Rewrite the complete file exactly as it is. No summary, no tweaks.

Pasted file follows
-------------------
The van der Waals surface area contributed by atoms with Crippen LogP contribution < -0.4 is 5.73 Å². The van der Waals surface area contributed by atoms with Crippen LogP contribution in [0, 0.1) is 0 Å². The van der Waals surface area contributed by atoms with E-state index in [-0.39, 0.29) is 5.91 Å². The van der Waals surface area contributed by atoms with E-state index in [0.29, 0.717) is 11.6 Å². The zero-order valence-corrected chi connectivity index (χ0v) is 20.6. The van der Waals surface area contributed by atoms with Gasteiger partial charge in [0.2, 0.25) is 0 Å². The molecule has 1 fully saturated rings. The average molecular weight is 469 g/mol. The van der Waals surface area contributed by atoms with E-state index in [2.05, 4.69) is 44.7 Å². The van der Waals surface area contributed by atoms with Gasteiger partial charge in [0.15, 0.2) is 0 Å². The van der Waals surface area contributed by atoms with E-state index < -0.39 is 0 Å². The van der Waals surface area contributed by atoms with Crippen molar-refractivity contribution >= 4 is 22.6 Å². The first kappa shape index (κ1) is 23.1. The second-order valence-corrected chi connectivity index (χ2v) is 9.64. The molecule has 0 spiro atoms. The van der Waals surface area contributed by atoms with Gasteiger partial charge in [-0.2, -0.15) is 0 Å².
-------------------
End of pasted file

The van der Waals surface area contributed by atoms with Crippen LogP contribution < -0.4 is 5.73 Å². The van der Waals surface area contributed by atoms with Crippen LogP contribution in [0, 0.1) is 0 Å². The van der Waals surface area contributed by atoms with E-state index in [-0.39, 0.29) is 5.91 Å². The van der Waals surface area contributed by atoms with E-state index in [0.29, 0.717) is 11.6 Å². The zero-order valence-corrected chi connectivity index (χ0v) is 20.6. The van der Waals surface area contributed by atoms with Gasteiger partial charge in [0.2, 0.25) is 0 Å². The molecule has 1 fully saturated rings. The average molecular weight is 469 g/mol. The van der Waals surface area contributed by atoms with E-state index in [2.05, 4.69) is 44.7 Å². The van der Waals surface area contributed by atoms with Gasteiger partial charge in [0.15, 0.2) is 0 Å². The van der Waals surface area contributed by atoms with E-state index < -0.39 is 0 Å². The van der Waals surface area contributed by atoms with Crippen molar-refractivity contribution >= 4 is 22.6 Å². The first kappa shape index (κ1) is 23.1. The second-order valence-corrected chi connectivity index (χ2v) is 9.64. The molecule has 0 spiro atoms. The van der Waals surface area contributed by atoms with Gasteiger partial charge in [-0.2, -0.15) is 0 Å².